It’s no exaggeration to say that the oil and gas industry is built on data – seismic, geophysical, well and core data tell companies where to look for resources and what to do when they get there. Geoscience Technicians and Technologists gather, manipulate, display and store all of that information.

What a typical day looks like:

Geoscience Technicians and Technologists control data that helps scientists answer one of the first questions they need to ask: how much oil or gas is in that rock? But they need to do more than handle that information, they also need to visualize it for presentations. Using various software programs to convert data into suitable formats, Geoscience Technicians and Technologists show geophysicists and geoscientists what it looks like beneath the surface.

Geoscience Technicians and Technologists also play a role in planning, conducting and completing seismic and geological mapping surveys. And in the field, they conduct environmental audits and work with geophysicists to determine the best solutions to potential problems that arise.

Employed by petroleum or mining companies, as well as consulting geology and engineering firms, Geoscience Technicians and Technologists work 40 hours a week or more in both onshore and offshore environments.

The kinds of problems Geoscience Technicians solve at work:

Problem-solving is the name of the game in assembling, maintaining and distributing information. Geoscience Technicians and Technologists may be physically at the office, but mentally they’re deep underground dealing with data.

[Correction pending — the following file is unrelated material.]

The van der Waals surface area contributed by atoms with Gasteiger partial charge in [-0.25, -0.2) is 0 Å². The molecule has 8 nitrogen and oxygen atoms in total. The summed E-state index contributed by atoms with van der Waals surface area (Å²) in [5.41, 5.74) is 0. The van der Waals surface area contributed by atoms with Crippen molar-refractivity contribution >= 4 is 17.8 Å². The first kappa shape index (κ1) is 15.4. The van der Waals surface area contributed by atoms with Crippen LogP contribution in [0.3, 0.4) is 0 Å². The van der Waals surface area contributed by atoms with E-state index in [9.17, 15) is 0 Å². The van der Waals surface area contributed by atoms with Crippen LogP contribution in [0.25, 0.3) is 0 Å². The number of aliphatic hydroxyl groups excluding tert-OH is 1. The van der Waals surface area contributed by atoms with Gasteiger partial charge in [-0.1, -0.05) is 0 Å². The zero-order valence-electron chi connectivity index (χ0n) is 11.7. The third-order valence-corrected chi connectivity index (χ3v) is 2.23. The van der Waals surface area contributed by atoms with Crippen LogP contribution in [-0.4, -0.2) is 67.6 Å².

Engaged in face-to-face discussions, email and phone calls, they interact with both colleagues and technology. One of the most challenging tasks is converting data to different formats for different software and troubleshooting software and display issues.

Skills used most on the job:

Geoscience Technicians and Technologists need to be problem-solvers, especially when it comes to computer programming and working with different software and data formats. They are organized, detail-oriented and comfortable with following procedures and routine. Overall, they’re excavators of information and keen investigators of what they find.

Geoscience Technicians and Technologists gather and manipulate the data that will tell others where to conduct a seismic survey, where to drill or how an existing reservoir is performing. They are the gatekeepers of the crucial information needed to find and explore oil and gas resources.

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